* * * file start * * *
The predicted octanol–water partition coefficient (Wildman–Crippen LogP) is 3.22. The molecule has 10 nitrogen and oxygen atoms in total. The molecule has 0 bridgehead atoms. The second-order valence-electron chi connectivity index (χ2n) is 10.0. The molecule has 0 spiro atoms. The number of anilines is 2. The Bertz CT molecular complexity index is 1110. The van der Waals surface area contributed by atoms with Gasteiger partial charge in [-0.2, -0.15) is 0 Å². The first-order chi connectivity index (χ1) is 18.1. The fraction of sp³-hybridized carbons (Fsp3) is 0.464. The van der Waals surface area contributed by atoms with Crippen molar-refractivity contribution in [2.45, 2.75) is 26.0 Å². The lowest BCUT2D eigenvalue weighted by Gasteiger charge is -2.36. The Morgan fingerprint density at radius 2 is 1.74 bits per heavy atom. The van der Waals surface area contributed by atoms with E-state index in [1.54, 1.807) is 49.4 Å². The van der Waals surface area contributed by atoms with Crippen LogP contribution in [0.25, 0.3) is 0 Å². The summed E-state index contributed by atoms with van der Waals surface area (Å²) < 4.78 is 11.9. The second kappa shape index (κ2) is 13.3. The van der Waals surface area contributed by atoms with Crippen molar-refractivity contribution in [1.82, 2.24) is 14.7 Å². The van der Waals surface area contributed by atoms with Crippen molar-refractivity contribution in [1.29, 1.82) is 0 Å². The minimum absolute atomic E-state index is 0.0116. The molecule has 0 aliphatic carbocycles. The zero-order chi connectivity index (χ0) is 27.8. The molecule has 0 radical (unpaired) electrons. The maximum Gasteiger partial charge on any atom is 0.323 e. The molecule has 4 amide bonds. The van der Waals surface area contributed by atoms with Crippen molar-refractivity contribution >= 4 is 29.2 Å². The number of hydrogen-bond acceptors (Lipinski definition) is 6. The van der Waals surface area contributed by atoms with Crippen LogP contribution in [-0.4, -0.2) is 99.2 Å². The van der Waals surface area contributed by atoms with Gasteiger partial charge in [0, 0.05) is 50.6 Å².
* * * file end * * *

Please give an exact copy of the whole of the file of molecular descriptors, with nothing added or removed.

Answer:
The predicted octanol–water partition coefficient (Wildman–Crippen LogP) is 3.22. The molecule has 10 nitrogen and oxygen atoms in total. The molecule has 0 bridgehead atoms. The second-order valence-electron chi connectivity index (χ2n) is 10.0. The molecule has 0 spiro atoms. The number of anilines is 2. The Bertz CT molecular complexity index is 1110. The van der Waals surface area contributed by atoms with Gasteiger partial charge in [-0.2, -0.15) is 0 Å². The first-order chi connectivity index (χ1) is 18.1. The fraction of sp³-hybridized carbons (Fsp3) is 0.464. The van der Waals surface area contributed by atoms with Crippen molar-refractivity contribution in [2.45, 2.75) is 26.0 Å². The lowest BCUT2D eigenvalue weighted by Gasteiger charge is -2.36. The Morgan fingerprint density at radius 2 is 1.74 bits per heavy atom. The van der Waals surface area contributed by atoms with E-state index in [1.54, 1.807) is 49.4 Å². The van der Waals surface area contributed by atoms with Crippen LogP contribution in [0.25, 0.3) is 0 Å². The summed E-state index contributed by atoms with van der Waals surface area (Å²) < 4.78 is 11.9. The second kappa shape index (κ2) is 13.3. The van der Waals surface area contributed by atoms with Crippen molar-refractivity contribution in [1.82, 2.24) is 14.7 Å². The van der Waals surface area contributed by atoms with Crippen molar-refractivity contribution in [1.29, 1.82) is 0 Å². The minimum absolute atomic E-state index is 0.0116. The molecule has 0 aliphatic carbocycles. The zero-order chi connectivity index (χ0) is 27.8. The molecule has 0 radical (unpaired) electrons. The maximum Gasteiger partial charge on any atom is 0.323 e. The molecule has 4 amide bonds. The van der Waals surface area contributed by atoms with Crippen molar-refractivity contribution >= 4 is 29.2 Å². The number of hydrogen-bond acceptors (Lipinski definition) is 6. The van der Waals surface area contributed by atoms with Crippen LogP contribution in [-0.4, -0.2) is 99.2 Å². The van der Waals surface area contributed by atoms with Gasteiger partial charge in [0, 0.05) is 50.6 Å².